Research Paper – Sex Education in Public Schools

Only available on StudyMode
  • Download(s): 562
  • Published: August 11, 2011
Read full document
Text Preview
Research Paper – Sex Education in Public Schools
It’s been a number of days since I’ve written here, and for that I have to answer that there have been a number of projects under works that I’ve had to tend to. For now, I will take the time to show you a research paper I’ve spent most of the day writing for my Comp I class. Sex Education in Public Schools

Sex education in public schools here in the United States has, for at least the past decade, supported and utilized abstinence-only sex education programs to be taught throughout both intermediate schools and high schools. Though during the entire time that abstinence-only programs have been used, there has been a constant debate among both parents and educational authorities how to approach a better way of conducting sex education. The question has risen of whether or not abstinence-only programs actually aid the decrease of teen pregnancy, prevent the spread of sexually transmitted diseases, or are giving children the education that their own parents would have wanted them to have on the subject matter. Comprehensive sex education seems, after evidence presented, to be the more effective method in aiding these issues. First, the issue of whether sex education should even be taught in schools. During a recent poll, results showed that only about 7% of Americans do not want sex education being taught in schools at all, while the other majority percentage clearly stated that they believe at least some information about sex education should be taught in schools (“Sex Education in America”). Many have asked the question, or made the implication, however, that perhaps sex should not be talked about in public school, but only at homes with the children and their parents. Another ironic point also shows that most parents are uncomfortable talking to their children about sex and sexuality. Personal experiences are documented in a number of places in regards to the experiences of both the children and the parents feeling uncomfortable when the subject of sex is discussed. Still, many also say that even through both the discomfort in the discussions, as well as the education that is received in schools, parents take on a large role in helping to solve the future generations and their involvement with society’s sex education problems. Ellen Goodman of The Boston Globe writes on parents: For a long time, parents of teenagers have been cast as the beleaguered, hapless characters whose voices are barely heard and rarely respected in a cacophony of peers, pop culture, and body piercers. Mothers and fathers, we are told, are road kill on the way to adulthood. [. . .] But the study went through all the research on the role parents play in the teenagers’ lives and what impact they have on their children’s sexual activity. It turns out that parents are a remarkably effective antipregnancy program. The greater the closeness of parent and child, the lower the pregnancy rate. (18) Given this information, it would make sense to infer that the more information the populace is given in regards to sex, and especially in parents to give to their children, the better off the children will be in their sexual health. Teen pregnancy rates in the United States exceed rates in nearly all other industrialized nations, “The U.S. still leads the fully industrialized world in teen pregnancy and birth rates – by a wide margin. In fact, the U.S. rates nearly double Great Britain’s, at least four times those of France and Germany, and more than ten times that of Japan” (Espejo 80). This being said, there is an ongoing slew of research which points to both a change of mindset to something more prominent of what was seen in the past, as well as more information being given to teens to be prepared for making intelligent decisions. Maggie Gallagher writes in The Age of Unwed Mothers: The teen pregnancy problem in our society is inseparable from a much larger marriage problem. Changing adult...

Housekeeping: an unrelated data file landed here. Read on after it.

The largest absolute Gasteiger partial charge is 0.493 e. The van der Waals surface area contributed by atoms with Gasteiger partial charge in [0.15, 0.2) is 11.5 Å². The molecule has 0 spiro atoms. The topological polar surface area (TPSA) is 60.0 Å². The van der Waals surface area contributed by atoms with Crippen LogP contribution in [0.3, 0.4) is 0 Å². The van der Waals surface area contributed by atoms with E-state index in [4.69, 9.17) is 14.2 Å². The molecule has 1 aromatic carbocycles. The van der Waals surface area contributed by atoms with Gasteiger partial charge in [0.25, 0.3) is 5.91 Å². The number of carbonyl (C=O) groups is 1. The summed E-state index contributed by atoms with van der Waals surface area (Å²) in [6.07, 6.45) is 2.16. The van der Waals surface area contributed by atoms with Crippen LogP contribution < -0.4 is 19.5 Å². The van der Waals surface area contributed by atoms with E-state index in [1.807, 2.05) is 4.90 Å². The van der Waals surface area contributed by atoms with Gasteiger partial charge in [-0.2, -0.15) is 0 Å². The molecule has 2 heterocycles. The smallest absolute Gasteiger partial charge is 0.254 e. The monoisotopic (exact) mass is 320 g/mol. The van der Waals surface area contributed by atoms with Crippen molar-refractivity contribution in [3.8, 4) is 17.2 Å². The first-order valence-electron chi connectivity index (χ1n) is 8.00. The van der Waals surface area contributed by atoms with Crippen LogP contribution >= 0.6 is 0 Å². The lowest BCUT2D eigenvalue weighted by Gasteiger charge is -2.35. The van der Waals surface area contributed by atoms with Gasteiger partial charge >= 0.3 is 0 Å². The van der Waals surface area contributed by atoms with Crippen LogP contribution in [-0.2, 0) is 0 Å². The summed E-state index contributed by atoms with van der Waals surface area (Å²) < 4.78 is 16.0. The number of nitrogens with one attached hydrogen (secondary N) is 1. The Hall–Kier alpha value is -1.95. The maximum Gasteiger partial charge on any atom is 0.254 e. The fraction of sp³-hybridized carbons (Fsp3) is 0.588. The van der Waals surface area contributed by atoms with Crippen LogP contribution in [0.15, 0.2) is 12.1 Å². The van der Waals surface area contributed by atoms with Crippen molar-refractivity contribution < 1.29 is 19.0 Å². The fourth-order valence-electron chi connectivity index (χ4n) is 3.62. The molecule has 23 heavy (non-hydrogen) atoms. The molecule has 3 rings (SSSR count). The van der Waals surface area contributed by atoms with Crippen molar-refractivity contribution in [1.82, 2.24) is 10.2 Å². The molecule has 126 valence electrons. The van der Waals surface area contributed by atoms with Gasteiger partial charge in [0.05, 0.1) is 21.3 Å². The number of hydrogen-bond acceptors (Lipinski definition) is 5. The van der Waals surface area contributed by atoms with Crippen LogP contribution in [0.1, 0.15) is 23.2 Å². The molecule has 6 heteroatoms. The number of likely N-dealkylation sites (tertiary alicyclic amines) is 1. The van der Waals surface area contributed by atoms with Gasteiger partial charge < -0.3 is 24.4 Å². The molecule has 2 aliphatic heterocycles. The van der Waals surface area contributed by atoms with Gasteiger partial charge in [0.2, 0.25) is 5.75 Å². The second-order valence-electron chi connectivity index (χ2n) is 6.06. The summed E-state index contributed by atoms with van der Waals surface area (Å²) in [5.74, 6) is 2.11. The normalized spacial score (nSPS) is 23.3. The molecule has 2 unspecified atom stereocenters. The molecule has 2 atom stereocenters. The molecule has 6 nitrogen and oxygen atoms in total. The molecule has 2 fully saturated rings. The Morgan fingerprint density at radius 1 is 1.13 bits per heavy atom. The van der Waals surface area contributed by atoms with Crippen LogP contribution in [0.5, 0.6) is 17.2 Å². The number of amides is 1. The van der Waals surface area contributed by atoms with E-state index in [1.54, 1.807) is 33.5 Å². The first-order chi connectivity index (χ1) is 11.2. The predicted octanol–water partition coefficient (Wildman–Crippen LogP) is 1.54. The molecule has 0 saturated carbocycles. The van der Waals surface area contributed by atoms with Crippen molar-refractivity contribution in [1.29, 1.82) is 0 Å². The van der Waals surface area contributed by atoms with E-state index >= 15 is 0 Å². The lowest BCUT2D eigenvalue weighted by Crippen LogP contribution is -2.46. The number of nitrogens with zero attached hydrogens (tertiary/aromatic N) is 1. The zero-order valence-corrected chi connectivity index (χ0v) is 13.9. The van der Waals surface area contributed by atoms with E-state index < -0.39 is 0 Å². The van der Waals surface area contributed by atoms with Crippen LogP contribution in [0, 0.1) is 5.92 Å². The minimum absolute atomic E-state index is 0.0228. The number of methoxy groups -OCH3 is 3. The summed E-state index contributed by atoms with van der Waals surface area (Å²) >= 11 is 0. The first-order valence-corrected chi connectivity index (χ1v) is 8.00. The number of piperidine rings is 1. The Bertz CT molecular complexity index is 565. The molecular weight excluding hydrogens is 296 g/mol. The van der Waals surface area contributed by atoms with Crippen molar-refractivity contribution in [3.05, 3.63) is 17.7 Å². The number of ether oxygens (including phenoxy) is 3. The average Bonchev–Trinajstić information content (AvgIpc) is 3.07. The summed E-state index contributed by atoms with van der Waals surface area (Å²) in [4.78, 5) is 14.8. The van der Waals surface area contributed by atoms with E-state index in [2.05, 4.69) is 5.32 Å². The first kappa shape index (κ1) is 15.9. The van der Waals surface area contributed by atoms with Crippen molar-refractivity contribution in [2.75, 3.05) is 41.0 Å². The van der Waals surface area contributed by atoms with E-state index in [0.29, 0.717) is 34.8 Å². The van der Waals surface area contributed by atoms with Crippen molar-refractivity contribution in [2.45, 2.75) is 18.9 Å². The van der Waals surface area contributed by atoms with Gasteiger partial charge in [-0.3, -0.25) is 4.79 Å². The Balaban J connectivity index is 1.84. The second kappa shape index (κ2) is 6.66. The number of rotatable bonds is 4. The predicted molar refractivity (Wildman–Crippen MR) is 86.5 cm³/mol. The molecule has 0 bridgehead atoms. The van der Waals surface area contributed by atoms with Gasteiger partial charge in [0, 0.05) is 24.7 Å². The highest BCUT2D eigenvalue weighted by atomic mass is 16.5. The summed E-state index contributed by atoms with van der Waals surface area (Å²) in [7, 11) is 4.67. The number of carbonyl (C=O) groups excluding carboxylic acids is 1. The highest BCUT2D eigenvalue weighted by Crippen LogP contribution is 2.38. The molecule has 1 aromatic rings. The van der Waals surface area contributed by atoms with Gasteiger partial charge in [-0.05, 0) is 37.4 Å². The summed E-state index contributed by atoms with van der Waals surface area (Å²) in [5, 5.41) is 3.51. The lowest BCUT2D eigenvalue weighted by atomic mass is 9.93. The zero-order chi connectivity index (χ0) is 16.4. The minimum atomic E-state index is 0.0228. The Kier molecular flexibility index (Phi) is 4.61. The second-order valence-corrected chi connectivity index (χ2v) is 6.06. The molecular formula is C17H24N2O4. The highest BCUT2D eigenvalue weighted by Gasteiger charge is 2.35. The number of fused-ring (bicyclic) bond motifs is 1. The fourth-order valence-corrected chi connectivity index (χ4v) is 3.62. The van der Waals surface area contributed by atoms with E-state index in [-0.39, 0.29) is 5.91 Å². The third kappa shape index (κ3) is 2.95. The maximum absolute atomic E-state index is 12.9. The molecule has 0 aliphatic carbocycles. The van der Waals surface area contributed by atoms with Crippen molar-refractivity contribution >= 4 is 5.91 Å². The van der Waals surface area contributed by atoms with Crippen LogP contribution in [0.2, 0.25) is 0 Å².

tracking img